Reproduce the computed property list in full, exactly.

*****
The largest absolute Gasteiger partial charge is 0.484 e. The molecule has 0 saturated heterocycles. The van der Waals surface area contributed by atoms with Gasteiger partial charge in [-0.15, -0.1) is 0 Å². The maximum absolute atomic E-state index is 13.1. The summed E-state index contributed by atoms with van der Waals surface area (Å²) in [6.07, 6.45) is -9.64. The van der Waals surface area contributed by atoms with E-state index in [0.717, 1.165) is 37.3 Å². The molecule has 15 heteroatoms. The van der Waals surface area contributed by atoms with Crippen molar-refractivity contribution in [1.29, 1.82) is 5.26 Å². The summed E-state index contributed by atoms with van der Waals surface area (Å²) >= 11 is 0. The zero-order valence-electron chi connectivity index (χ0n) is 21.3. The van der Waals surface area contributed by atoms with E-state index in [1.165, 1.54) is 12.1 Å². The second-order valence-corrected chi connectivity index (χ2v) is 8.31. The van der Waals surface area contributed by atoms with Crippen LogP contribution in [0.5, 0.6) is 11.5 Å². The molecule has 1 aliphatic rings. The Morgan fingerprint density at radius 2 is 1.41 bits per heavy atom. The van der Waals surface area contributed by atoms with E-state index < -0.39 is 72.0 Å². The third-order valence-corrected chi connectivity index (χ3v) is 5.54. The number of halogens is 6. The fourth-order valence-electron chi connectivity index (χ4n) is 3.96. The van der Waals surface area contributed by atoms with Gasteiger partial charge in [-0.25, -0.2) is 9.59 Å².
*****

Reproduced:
The largest absolute Gasteiger partial charge is 0.484 e. The molecule has 0 saturated heterocycles. The van der Waals surface area contributed by atoms with Gasteiger partial charge in [-0.15, -0.1) is 0 Å². The maximum absolute atomic E-state index is 13.1. The summed E-state index contributed by atoms with van der Waals surface area (Å²) in [6.07, 6.45) is -9.64. The van der Waals surface area contributed by atoms with E-state index in [0.717, 1.165) is 37.3 Å². The molecule has 15 heteroatoms. The van der Waals surface area contributed by atoms with Crippen molar-refractivity contribution in [1.29, 1.82) is 5.26 Å². The summed E-state index contributed by atoms with van der Waals surface area (Å²) >= 11 is 0. The zero-order valence-electron chi connectivity index (χ0n) is 21.3. The van der Waals surface area contributed by atoms with E-state index in [1.165, 1.54) is 12.1 Å². The second-order valence-corrected chi connectivity index (χ2v) is 8.31. The van der Waals surface area contributed by atoms with Crippen LogP contribution in [0.5, 0.6) is 11.5 Å². The molecule has 1 aliphatic rings. The Morgan fingerprint density at radius 2 is 1.41 bits per heavy atom. The van der Waals surface area contributed by atoms with E-state index < -0.39 is 72.0 Å². The third-order valence-corrected chi connectivity index (χ3v) is 5.54. The number of halogens is 6. The fourth-order valence-electron chi connectivity index (χ4n) is 3.96. The van der Waals surface area contributed by atoms with Gasteiger partial charge in [-0.25, -0.2) is 9.59 Å².